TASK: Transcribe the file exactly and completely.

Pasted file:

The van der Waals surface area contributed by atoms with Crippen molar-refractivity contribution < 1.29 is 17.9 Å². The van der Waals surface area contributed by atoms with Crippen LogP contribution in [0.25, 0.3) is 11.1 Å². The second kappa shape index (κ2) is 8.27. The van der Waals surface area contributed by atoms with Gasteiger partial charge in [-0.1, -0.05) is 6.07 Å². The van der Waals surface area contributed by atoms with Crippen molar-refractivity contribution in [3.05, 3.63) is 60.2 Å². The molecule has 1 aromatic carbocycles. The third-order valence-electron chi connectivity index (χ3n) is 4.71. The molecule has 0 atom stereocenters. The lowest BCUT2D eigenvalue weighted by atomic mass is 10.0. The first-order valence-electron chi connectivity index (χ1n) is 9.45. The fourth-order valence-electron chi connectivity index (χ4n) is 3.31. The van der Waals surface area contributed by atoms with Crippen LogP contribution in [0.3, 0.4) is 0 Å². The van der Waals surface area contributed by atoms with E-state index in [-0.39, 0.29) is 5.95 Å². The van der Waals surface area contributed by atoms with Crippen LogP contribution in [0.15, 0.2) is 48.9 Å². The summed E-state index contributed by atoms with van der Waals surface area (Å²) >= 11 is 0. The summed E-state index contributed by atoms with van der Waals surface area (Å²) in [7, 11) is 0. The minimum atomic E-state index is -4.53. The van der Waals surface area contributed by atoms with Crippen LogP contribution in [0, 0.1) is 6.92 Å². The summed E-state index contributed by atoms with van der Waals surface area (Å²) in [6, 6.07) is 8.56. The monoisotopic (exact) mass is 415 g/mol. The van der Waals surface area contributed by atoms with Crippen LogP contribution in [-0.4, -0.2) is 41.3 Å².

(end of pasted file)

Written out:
The van der Waals surface area contributed by atoms with Crippen molar-refractivity contribution < 1.29 is 17.9 Å². The van der Waals surface area contributed by atoms with Crippen LogP contribution in [0.25, 0.3) is 11.1 Å². The second kappa shape index (κ2) is 8.27. The van der Waals surface area contributed by atoms with Gasteiger partial charge in [-0.1, -0.05) is 6.07 Å². The van der Waals surface area contributed by atoms with Crippen molar-refractivity contribution in [3.05, 3.63) is 60.2 Å². The molecule has 1 aromatic carbocycles. The third-order valence-electron chi connectivity index (χ3n) is 4.71. The molecule has 0 atom stereocenters. The lowest BCUT2D eigenvalue weighted by atomic mass is 10.0. The first-order valence-electron chi connectivity index (χ1n) is 9.45. The fourth-order valence-electron chi connectivity index (χ4n) is 3.31. The van der Waals surface area contributed by atoms with Crippen LogP contribution in [0.3, 0.4) is 0 Å². The van der Waals surface area contributed by atoms with E-state index in [-0.39, 0.29) is 5.95 Å². The van der Waals surface area contributed by atoms with Crippen LogP contribution in [0.15, 0.2) is 48.9 Å². The summed E-state index contributed by atoms with van der Waals surface area (Å²) >= 11 is 0. The summed E-state index contributed by atoms with van der Waals surface area (Å²) in [7, 11) is 0. The minimum atomic E-state index is -4.53. The van der Waals surface area contributed by atoms with Crippen LogP contribution in [0, 0.1) is 6.92 Å². The summed E-state index contributed by atoms with van der Waals surface area (Å²) in [6, 6.07) is 8.56. The monoisotopic (exact) mass is 415 g/mol. The van der Waals surface area contributed by atoms with Crippen LogP contribution in [-0.4, -0.2) is 41.3 Å².